All Ramsay staff encouraged to have a say

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Ramsay Health Care are encouraging their staff to use their voice.

The organisation recently rolled out the Speaking Up for Safety Program and the Promoting Professional Accountability Program, facilitated by the Cognitive Institute.

The programs put in place a framework for staff – no matter how junior they may be – to speak up and ask questions, particularly in relation to patient safety.

Ramsay’s Chief Risk Officer Australia, Chanelle McEnallay, said the speaking up program was about what’s right, not who’s right.

“Breaking down the barriers of communication between professional to professional, and professional to patient, centres the conversation on patient safety,” she said.

“This increases staff satisfaction because they are involved and heard, therefore retention rates may be higher and a speaking up culture underpins the Ramsay Way and Ramsay’s reputation for providing the safest possible care.”

Senior Education Consultant at the Cognitive Institute, Louise Cuskelly, said it was about speaking respectfully, assertively, and using a common language.

“It’s about creating a culture where, when you go to work somewhere like Ramsay, you feel confident in speaking up for patient safety,” she said.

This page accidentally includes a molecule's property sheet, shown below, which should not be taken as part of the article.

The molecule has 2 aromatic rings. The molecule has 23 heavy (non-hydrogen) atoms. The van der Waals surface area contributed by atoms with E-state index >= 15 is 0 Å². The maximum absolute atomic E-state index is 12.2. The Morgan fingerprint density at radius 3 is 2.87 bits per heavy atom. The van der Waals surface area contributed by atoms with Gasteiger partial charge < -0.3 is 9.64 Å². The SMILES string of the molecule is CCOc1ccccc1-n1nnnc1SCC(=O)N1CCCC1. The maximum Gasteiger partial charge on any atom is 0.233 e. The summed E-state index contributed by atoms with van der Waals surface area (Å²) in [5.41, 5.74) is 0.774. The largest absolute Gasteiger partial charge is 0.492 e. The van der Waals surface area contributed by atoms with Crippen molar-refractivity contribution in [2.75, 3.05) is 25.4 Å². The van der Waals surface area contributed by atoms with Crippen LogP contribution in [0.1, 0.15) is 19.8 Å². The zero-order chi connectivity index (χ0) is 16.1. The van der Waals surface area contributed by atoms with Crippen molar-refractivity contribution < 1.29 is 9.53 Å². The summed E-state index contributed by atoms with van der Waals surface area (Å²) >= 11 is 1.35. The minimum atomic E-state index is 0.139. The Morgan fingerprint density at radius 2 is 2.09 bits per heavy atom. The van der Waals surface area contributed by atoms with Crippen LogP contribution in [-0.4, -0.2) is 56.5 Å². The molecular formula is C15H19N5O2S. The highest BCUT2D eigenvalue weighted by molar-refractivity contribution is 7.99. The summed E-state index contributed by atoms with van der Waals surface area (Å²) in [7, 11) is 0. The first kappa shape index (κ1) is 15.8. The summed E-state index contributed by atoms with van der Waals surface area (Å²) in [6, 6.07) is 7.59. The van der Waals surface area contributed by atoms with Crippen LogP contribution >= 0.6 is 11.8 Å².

“And that even if you’re wrong, you give it a go and you are fully supported.

“We use the example of airline safety culture – if you get on a Qantas plane, you know the co-pilot has the confidence to speak up to the pilot and it is welcomed.

“In healthcare, research suggests up to 30 percent or more of hospital staff don’t feel safe raising  a concern and that’s right across any discipline.

“For example, a junior nurse or doctor may not feel safe speaking up. And sometimes people further up the hierarchy don’t feel comfortable being questioned.”

Ramsay’s National Clinical Improvement Development Officer, Hayden Scotter, said the speaking up program recognised that “we can all be wrong, because we are all human.”

“This program increases the chances that small mistakes in communication, leadership, prioritisation, judgement, decision-making and ultimately, situation awareness, are picked up and discussed collaboratively in real time,” he said.

“This assists us enormously in responding to and managing acute deterioration in the clinical setting.”

Ms Cuskelly said there were two types of speaking up.

“The first is, if something is going to cause immediate harm – for example, the wrong dose of medication,” she said.

“The other type of speaking up relates to behaviours that undermine a culture of safety, a type of harm that may occur if something is left unchecked – for example, someone who consistently doesn’t wash their hands has a higher chance of spreading infection.

“So it may not cause harm immediately, but if not addressed may lead to patient harm.

“It’s calling out those behaviours that have been left unchecked.